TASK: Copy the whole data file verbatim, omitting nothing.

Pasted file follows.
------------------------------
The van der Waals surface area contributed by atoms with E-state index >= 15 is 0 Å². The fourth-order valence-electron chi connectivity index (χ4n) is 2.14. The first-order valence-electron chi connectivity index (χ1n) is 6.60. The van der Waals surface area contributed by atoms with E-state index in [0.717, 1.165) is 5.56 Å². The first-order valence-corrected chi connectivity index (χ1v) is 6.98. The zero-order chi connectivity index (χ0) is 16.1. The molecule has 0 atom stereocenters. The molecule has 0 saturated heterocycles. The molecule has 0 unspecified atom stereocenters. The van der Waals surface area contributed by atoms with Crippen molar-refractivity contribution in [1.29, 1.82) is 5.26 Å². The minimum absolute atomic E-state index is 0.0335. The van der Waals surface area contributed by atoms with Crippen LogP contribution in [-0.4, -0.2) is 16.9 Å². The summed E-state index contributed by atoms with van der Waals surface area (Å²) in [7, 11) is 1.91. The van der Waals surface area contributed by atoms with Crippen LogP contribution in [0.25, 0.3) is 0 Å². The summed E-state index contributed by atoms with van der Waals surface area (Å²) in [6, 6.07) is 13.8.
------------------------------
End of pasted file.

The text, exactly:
The van der Waals surface area contributed by atoms with E-state index >= 15 is 0 Å². The fourth-order valence-electron chi connectivity index (χ4n) is 2.14. The first-order valence-electron chi connectivity index (χ1n) is 6.60. The van der Waals surface area contributed by atoms with E-state index in [0.717, 1.165) is 5.56 Å². The first-order valence-corrected chi connectivity index (χ1v) is 6.98. The zero-order chi connectivity index (χ0) is 16.1. The molecule has 0 atom stereocenters. The molecule has 0 saturated heterocycles. The molecule has 0 unspecified atom stereocenters. The van der Waals surface area contributed by atoms with Crippen molar-refractivity contribution in [1.29, 1.82) is 5.26 Å². The minimum absolute atomic E-state index is 0.0335. The van der Waals surface area contributed by atoms with Crippen LogP contribution in [-0.4, -0.2) is 16.9 Å². The summed E-state index contributed by atoms with van der Waals surface area (Å²) in [7, 11) is 1.91. The van der Waals surface area contributed by atoms with Crippen LogP contribution in [0.25, 0.3) is 0 Å². The summed E-state index contributed by atoms with van der Waals surface area (Å²) in [6, 6.07) is 13.8.